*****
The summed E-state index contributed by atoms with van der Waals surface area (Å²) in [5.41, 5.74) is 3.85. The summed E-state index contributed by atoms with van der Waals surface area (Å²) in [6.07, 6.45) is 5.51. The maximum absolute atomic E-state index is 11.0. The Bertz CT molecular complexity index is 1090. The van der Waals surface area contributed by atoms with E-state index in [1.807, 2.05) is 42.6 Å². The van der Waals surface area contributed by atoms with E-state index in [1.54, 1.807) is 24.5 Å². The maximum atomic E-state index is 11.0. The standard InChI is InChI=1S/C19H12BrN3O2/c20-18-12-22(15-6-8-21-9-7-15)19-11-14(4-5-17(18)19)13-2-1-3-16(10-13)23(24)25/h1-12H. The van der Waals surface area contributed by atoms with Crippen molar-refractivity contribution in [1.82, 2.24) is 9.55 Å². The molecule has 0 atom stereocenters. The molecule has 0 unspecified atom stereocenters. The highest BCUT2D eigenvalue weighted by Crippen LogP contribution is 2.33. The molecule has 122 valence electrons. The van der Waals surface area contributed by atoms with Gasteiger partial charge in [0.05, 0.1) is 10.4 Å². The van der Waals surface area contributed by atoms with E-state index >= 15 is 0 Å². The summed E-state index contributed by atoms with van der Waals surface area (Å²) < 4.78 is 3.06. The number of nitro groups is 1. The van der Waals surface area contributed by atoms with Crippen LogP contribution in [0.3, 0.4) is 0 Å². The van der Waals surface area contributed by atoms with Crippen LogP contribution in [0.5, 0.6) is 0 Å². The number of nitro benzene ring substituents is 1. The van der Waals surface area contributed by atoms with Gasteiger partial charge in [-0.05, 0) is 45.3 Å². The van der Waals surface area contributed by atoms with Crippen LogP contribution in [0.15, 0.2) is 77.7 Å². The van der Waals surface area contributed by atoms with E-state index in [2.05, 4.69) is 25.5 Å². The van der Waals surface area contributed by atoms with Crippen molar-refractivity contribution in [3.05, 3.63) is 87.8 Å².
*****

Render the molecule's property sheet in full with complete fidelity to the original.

The summed E-state index contributed by atoms with van der Waals surface area (Å²) in [5.41, 5.74) is 3.85. The summed E-state index contributed by atoms with van der Waals surface area (Å²) in [6.07, 6.45) is 5.51. The maximum absolute atomic E-state index is 11.0. The Bertz CT molecular complexity index is 1090. The van der Waals surface area contributed by atoms with E-state index in [1.807, 2.05) is 42.6 Å². The van der Waals surface area contributed by atoms with E-state index in [1.54, 1.807) is 24.5 Å². The maximum atomic E-state index is 11.0. The standard InChI is InChI=1S/C19H12BrN3O2/c20-18-12-22(15-6-8-21-9-7-15)19-11-14(4-5-17(18)19)13-2-1-3-16(10-13)23(24)25/h1-12H. The van der Waals surface area contributed by atoms with Crippen molar-refractivity contribution in [1.82, 2.24) is 9.55 Å². The molecule has 0 atom stereocenters. The molecule has 0 unspecified atom stereocenters. The highest BCUT2D eigenvalue weighted by Crippen LogP contribution is 2.33. The molecule has 122 valence electrons. The van der Waals surface area contributed by atoms with Gasteiger partial charge in [0.05, 0.1) is 10.4 Å². The van der Waals surface area contributed by atoms with E-state index >= 15 is 0 Å². The summed E-state index contributed by atoms with van der Waals surface area (Å²) < 4.78 is 3.06. The number of nitro groups is 1. The van der Waals surface area contributed by atoms with Crippen LogP contribution in [0.3, 0.4) is 0 Å². The van der Waals surface area contributed by atoms with Crippen LogP contribution in [0.5, 0.6) is 0 Å². The number of nitro benzene ring substituents is 1. The van der Waals surface area contributed by atoms with Gasteiger partial charge in [-0.05, 0) is 45.3 Å². The van der Waals surface area contributed by atoms with Crippen LogP contribution in [0.15, 0.2) is 77.7 Å². The van der Waals surface area contributed by atoms with E-state index in [2.05, 4.69) is 25.5 Å². The van der Waals surface area contributed by atoms with Crippen molar-refractivity contribution in [3.05, 3.63) is 87.8 Å².